“Feminism is being rebooted for the digital age,” claims JWT in its latest global trends forecasting report. US toy manufacturer GoldieBlox is championing girl coders, Disney’s Frozen is co-opting parents with its female-friendship narrative rather than the traditional prince-rescues-princess theme and Emma Watson speaking at the UN, imploring more men to become feminists, have created a new dialogue.
It's just one of the 100 trends outlined in The Future 100, drawn up by JWT Intelligence and authored by Lucie Greene, worldwide director of JWT Intelligence.
Some of the 100 trends and cultural shifts are big and some are small, but the report aims to join up “the what and the why”.
It spans 10 categories; culture, beauty, brands, food and drink, innovation, lifestyle, luxury, retail, sustainability and technology, and outlines the major shifts within each.
Brands should be on top of “third way commerce”. Not just having charitable causes sitting alongside profitability, but a commercial model that combines social good with sales and marketing. The one-for-one model that began with shoe brand Toms has started a movement that others are adopting.
The other trend JWT sees in store for brands is “Do brands” that focus more on “doing” than “talking” as a marketing approach, using activism, innovation and philanthropy projects to connect with consumers and inspire marketing content. Brands like Kenco, Patagonia and Toms are examples.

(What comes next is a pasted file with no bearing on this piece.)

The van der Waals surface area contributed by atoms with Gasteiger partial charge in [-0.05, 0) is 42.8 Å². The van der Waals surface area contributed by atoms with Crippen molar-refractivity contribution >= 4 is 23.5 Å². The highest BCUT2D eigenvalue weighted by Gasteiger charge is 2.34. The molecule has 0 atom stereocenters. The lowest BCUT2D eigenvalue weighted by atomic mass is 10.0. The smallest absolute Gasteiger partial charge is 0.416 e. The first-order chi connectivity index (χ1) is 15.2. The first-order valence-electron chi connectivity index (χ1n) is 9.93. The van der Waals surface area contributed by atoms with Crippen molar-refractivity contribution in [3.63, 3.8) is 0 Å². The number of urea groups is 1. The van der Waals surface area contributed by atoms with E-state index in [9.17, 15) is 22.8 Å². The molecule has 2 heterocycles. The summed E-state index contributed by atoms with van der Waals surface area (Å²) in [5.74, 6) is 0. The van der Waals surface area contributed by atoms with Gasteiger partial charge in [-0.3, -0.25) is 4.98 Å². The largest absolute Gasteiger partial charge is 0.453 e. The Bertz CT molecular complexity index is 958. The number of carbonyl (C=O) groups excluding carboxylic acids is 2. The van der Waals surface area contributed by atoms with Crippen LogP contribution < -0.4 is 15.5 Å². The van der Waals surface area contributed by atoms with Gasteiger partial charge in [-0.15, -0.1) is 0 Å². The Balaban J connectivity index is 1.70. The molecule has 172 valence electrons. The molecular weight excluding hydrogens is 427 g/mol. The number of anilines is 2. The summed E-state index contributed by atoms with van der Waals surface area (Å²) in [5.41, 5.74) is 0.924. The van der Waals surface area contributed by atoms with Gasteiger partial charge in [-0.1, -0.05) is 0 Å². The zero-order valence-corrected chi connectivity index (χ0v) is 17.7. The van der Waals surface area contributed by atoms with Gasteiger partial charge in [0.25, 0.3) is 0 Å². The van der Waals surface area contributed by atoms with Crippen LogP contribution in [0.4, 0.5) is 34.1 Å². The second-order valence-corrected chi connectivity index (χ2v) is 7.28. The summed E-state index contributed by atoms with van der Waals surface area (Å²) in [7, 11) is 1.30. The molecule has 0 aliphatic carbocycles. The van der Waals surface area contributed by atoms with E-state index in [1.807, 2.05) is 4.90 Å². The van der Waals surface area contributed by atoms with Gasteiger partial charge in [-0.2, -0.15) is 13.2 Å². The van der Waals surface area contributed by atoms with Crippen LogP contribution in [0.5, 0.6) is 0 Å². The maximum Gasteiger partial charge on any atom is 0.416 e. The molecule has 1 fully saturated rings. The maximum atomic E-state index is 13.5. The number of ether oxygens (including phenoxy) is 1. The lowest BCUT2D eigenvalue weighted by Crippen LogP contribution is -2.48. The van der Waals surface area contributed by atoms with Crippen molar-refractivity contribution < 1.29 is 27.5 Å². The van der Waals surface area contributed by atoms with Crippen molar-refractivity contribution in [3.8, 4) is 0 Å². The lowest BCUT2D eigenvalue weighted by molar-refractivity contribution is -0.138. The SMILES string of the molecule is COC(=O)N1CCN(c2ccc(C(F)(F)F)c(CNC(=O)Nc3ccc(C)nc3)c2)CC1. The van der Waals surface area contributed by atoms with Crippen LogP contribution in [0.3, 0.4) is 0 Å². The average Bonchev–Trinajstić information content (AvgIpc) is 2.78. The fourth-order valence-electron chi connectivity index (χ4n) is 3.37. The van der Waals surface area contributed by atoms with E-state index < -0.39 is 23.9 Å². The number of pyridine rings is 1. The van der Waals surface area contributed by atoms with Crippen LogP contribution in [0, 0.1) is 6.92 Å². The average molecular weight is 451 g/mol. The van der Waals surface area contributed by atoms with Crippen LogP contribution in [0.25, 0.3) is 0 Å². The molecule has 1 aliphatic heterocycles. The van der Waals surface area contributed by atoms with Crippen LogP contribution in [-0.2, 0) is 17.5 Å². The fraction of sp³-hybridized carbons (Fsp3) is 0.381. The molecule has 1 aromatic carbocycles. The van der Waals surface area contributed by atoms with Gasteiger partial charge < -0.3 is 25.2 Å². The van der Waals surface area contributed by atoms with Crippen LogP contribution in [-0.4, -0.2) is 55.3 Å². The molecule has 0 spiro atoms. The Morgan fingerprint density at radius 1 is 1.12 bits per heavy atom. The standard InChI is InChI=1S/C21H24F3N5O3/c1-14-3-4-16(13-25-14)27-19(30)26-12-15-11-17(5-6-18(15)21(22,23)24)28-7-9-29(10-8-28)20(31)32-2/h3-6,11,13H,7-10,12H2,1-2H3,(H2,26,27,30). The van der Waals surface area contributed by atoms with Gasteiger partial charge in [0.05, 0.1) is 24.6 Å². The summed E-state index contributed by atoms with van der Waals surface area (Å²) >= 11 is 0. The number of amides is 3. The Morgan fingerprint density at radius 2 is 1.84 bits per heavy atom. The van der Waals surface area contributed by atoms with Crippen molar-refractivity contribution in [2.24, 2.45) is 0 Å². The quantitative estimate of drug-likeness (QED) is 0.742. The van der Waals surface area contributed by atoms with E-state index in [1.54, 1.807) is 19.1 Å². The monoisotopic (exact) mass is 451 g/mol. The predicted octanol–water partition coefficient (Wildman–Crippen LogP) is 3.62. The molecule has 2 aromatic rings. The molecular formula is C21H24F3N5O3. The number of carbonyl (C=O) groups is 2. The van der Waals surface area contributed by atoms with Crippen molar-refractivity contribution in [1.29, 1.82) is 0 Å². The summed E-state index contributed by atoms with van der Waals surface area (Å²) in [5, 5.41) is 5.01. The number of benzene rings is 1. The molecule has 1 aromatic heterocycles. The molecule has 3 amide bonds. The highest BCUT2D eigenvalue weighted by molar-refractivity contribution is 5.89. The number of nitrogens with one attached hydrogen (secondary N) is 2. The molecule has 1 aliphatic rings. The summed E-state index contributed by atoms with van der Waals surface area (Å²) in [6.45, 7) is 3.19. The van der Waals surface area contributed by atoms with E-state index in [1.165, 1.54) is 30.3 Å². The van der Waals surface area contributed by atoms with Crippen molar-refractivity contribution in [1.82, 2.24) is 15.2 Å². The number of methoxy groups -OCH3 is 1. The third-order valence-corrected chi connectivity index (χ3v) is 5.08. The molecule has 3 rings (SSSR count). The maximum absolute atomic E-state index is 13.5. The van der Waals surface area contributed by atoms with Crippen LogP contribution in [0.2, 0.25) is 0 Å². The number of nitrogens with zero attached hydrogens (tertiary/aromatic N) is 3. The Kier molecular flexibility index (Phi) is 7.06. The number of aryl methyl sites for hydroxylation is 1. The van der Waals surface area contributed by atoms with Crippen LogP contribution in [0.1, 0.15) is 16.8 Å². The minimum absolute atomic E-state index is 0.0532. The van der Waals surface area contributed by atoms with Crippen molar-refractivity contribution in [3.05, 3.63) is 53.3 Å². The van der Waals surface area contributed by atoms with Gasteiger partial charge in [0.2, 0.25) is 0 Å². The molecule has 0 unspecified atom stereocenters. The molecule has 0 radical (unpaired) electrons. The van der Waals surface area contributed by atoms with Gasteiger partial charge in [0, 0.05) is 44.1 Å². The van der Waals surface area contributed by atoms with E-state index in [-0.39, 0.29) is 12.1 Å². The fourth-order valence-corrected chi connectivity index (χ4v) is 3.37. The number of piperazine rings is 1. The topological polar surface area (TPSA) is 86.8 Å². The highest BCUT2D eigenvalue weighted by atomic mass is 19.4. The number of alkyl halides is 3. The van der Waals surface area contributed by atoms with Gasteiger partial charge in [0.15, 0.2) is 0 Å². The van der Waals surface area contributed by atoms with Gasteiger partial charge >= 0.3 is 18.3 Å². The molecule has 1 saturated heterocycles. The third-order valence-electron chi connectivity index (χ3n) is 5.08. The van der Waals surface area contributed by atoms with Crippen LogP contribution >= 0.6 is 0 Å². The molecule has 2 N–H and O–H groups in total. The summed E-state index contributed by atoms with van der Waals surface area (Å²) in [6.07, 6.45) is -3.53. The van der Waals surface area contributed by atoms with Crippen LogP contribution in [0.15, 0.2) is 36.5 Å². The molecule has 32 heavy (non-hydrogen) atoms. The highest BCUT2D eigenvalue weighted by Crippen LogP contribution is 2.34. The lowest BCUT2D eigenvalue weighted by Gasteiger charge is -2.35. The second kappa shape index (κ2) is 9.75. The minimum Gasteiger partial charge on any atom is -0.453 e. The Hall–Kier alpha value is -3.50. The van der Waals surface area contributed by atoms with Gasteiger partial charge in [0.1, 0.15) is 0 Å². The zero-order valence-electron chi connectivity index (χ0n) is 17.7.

Kenco launched a year-long training program for people in its coffee plantations and showcased this project, not its product, in ads.
The flipside is “Me brands” with consumers starting to think of themselves as brands, through social media ratings and online personas. There is a rising tide of businesses and brands that are embracing this with micro-entrepreneurial projects like Pernod Ricard’s Our/Vodka that invite customers to create their own local version of its brand in a business partnership.
As if we haven't heard enough about hipsters in 2014, in 2015, we'll see the rise of the Mipster – that's not a typo, it's Muslim hipsters, according to JWT. And there's more teetotal millennials.
Smartphones and the ubiquity of screen devices is causing premature ageing, the report claims, citing research by YSL Beaute, and the beauty industry is responding with products aimed at reducing those neck creases causes by looking at a smartphone screen 150 times a day. No really.
Food trends include the rise of “guilt-free to-go” ethical fast food. The sharing economy and the “tactile internet”, blending digital connectivity with physical action, are also on the agenda, according to the report.
“The fast-paced digital world, instantly accessible information, globalization and social media have accelerated the pace of trends exponentially. Meanwhile, the speed of innovation is requiring brands to take both a short-term and a long-term view, planning strategies not just for the next year but the next 20,” said Greene.
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